I strained to hear as the promoter huddled with the two opening acts. The show needed to start, but the PA hadn't arrived. I listened as he sheepishly polled the acts, asking if either could go on without a microphone. He first turned to Ven Smith. Smith is a shouter, but his husky voice is no match for his guitar amp. The promoter then turned to Nate Allen. Allen considered his set, made a few pained faces, but ultimately accommodated the plea. The show must go on.
Duty bound, Nate Allen stood on the floor at the front of the record store holding his acoustic guitar. After removing his trademark translucent eyeglasses, he squinted toward the back of the shop as if still considering his commission. Eventually he asked everyone to come closer, telling the crowd (quite matter-of-factly) that he'd be whispering his vocals. Was the Destroy Nate Allen frontman ill? Not a bit, but the rambunctious vocal delivery of the singer's primary project is worlds away from the intimate style that defines this Good Saint Nathanael project. Maybe the rest of the audience already knew this, but I only learned this during Allen's half-hour set as it meandered from '70s-styled, open-chord folk to a more modern, warm, and confessional delivery that reminded me of Death Cab's Ben Gibbard. Songs were strummed. Songs were fingerpicked. And every song came with an explanation as to why it was relevant, how it came into being, and, often, how it might inspire Allen or his audience to be part of a better world. This banter was earnest but entirely enjoyable. No lectures. No cajoling the audience into participation. And only during a reworking of Destroy Nate Allen's "35, 35, 35" did Allen rise above a library whisper.
As if planned, the PA arrived immediately after Good Saint Nathanael's set. Maybe it was planned to draw the audience deeper into the opener's set. Maybe it just worked out that way. Either way, ten minutes later, a microphone was connected to a small board and Dead Ven was ready to go. The whispered portion of the night was over.
A one-man band standing at the front of a record store really doesn't need much of a soundcheck, but still Dead Ven's Ven Smith strummed, chugged, and belted his way through Fugazi's "Waiting Room" with a rascal's smirk. A gift for those who knew. And we were obnoxious in our recognition. After declining to work his way through the rest of the band's discography, Smith instead provided six new songs planned for an upcoming EP. The pickguards on his Fender acoustic took a beating. His vocal chords couldn't have fared much better. While Dead Ven is easily slotted alongside the campfire acoustic punk of Frank Turner, lately he's joined Gaslight Anthem's Brian Fallon in producing weathered rock anthemic enough for stadiums but destined for basements. Although each song being entirely new to me, I was singing along by the second time the chorus rolled around. Everything familiar. Everything righteous. Rumor is Smith may be leaving KC for sunny San Diego soon, so if you see Dead Ven on a flyer, make the effort before it's too late.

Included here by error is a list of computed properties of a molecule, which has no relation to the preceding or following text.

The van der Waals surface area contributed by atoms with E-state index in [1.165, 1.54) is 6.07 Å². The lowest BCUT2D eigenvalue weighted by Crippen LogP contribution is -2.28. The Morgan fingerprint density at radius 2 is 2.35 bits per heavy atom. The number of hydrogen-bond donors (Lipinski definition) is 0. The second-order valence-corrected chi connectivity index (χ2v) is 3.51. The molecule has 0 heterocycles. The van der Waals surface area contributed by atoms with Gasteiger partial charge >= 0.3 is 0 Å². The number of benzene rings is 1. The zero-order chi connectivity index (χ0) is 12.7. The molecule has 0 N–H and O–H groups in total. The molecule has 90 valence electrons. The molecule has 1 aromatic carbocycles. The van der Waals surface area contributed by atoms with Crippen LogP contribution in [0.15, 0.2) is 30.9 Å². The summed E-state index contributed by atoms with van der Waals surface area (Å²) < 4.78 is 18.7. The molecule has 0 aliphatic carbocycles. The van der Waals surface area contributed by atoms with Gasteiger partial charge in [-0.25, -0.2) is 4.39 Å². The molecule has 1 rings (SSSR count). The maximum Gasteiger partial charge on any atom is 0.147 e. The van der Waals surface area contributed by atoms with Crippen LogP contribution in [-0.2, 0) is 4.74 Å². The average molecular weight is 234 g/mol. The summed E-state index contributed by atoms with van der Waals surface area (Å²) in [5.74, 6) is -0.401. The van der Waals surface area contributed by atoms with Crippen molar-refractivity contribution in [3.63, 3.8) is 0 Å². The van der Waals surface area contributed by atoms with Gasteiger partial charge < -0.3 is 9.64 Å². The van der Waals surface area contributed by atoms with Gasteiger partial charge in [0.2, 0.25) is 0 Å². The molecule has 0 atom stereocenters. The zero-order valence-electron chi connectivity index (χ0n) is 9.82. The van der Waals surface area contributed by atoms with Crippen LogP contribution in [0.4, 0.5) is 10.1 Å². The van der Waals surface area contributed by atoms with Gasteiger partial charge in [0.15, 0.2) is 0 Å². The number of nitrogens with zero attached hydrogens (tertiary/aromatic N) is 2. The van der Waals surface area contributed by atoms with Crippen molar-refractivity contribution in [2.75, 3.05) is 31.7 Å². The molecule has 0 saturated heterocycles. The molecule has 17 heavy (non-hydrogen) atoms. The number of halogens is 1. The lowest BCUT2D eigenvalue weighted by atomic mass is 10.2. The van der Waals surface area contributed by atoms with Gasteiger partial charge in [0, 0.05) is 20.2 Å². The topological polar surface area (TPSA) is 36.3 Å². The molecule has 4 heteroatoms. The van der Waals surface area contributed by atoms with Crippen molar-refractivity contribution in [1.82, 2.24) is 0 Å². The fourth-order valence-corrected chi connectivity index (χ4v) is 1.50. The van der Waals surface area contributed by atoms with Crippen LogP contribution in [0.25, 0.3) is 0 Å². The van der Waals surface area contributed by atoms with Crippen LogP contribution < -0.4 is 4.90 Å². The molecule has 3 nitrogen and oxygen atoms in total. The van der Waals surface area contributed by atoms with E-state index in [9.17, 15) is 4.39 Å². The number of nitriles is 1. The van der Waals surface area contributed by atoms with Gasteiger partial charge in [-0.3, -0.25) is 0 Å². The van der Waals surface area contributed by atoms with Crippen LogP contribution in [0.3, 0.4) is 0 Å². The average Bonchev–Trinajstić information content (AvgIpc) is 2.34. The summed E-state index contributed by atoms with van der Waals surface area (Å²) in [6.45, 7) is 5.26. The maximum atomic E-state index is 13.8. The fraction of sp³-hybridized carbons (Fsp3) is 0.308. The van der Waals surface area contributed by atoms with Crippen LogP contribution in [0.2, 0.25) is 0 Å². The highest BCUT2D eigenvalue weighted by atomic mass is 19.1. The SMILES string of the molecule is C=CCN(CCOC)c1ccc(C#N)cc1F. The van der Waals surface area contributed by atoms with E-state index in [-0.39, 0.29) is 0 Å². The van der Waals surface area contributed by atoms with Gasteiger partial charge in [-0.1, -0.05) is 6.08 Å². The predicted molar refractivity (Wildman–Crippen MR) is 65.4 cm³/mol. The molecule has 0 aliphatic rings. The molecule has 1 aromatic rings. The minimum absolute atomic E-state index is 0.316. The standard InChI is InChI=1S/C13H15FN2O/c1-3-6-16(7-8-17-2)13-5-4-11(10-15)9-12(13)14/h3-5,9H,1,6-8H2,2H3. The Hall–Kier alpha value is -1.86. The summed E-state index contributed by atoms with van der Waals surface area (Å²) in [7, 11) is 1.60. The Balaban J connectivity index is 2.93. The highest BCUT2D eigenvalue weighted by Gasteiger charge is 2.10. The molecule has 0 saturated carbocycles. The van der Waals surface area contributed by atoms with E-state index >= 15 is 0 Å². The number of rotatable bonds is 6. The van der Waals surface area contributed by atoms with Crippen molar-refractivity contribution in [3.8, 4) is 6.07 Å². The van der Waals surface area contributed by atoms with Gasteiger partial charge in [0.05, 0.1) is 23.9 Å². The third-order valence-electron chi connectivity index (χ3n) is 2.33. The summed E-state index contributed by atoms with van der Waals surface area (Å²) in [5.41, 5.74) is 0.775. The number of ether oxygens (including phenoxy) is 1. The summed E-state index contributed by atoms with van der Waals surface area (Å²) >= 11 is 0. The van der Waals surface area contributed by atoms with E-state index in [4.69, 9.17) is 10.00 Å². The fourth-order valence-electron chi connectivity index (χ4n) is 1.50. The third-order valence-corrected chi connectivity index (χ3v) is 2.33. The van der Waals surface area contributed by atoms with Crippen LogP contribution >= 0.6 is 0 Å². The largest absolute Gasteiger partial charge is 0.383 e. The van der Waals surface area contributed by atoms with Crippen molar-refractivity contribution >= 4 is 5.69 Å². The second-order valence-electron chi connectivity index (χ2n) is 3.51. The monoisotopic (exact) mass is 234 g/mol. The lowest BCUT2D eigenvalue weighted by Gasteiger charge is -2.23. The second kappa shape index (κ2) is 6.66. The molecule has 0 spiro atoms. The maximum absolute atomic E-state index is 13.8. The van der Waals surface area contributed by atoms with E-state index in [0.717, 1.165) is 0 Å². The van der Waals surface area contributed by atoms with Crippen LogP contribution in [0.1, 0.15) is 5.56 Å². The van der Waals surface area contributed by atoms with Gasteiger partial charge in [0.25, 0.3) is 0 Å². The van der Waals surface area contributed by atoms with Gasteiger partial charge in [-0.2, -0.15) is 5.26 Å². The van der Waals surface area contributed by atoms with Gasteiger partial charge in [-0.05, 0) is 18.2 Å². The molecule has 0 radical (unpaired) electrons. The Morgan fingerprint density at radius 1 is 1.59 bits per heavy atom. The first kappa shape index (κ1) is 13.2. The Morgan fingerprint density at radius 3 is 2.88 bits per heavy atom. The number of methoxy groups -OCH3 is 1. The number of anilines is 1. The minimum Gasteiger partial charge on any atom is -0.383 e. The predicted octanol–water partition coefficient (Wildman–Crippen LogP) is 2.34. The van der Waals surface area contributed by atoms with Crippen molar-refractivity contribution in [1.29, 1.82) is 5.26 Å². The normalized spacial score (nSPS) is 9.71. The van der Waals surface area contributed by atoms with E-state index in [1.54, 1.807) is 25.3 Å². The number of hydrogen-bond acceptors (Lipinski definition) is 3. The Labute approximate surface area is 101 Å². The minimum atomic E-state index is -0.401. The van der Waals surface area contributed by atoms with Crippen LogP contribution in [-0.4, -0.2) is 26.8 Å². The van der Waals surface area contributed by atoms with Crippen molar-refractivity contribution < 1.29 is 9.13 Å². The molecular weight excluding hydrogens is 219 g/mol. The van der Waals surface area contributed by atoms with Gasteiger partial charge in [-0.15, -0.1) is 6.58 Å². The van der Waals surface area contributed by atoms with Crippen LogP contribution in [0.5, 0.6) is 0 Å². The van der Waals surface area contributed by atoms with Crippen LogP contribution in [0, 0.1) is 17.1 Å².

While Ven Smith's departure is still rumored, the demise of The Hillary Watts Riot is public knowledge. This record store gig served as the long-running foursome's penultimate gig, and a chance to pack in the band's friends and family for a farewell. Shows at Merritt are always cramped, by this point in the evening, this one was especially so. Also, most gigs don't have a front row of seated children, occasionally dozing, unimpressed by their rambunctious frontwoman mother. This one did. As I watched the self-described "freak pop" band (a meaningless taxonomy as useful as any other in describing the band's blend of new wave quick, post-punk funk, guitar heroics, and bluesy vocals) perform, I wondered why its four members were calling it quits. Between songs, frontwoman Miss Hillary (Hillary Watts) provided a myriad of comical answers, but none of them satisfying. For example, after signature song "Tube Top" – a song familiar enough to inspire a shout-along from members of the audience – Miss Hillary explained that the band's passing was only natural, that age has taken its toll, and she just can't keep the titular tube top up anymore, "at least not on one side anyway." Despite her pessimism, Watts is still a delightful frontwoman, full of energy, passion, and sex appeal. The hive (see, the rest of the band are drones to Miss Hillary's queen) are similarly animated. 648157 (Christian Hankel) stepped to the crowded fore several times, taking his five-string bass vertical as his fingers bounded up and down the neck. 703343 (Tommy Donoho) made his own voyage through the crowd, whereupon he discovered his guitar was not loud enough. He returned to the "stage" aghast, halted the song abruptly, and announced that the band was definitely not loud enough for those in the back. Amplifiers were turned up, the song began again, and my earplugs were pressed into service. As Watts made funny faces to her nonplussed children, drummer 70883 (Logan Compton) had no audience in mind for his cartoonish frown of concentration. 648157 christened the drummer "Il Grimace," then explained that it means "the grimace" in Italian. It does not.
As the set list drained, and ten o'clock loomed, the band attempted to end the affair. When asked for more, the band went into conference. There was some wrangling – maybe concerning sound choices, maybe more – but ultimately 648157 acquiesced, but only after urging his bandmates on, insisting that the audience was tired and wanted to get home to bed. That's the sort of concern for my well-being that I want from my rock bands, and I'll miss this one when it's gone. You can catch the band one final time before the hive collapses on December 21st at The RINO.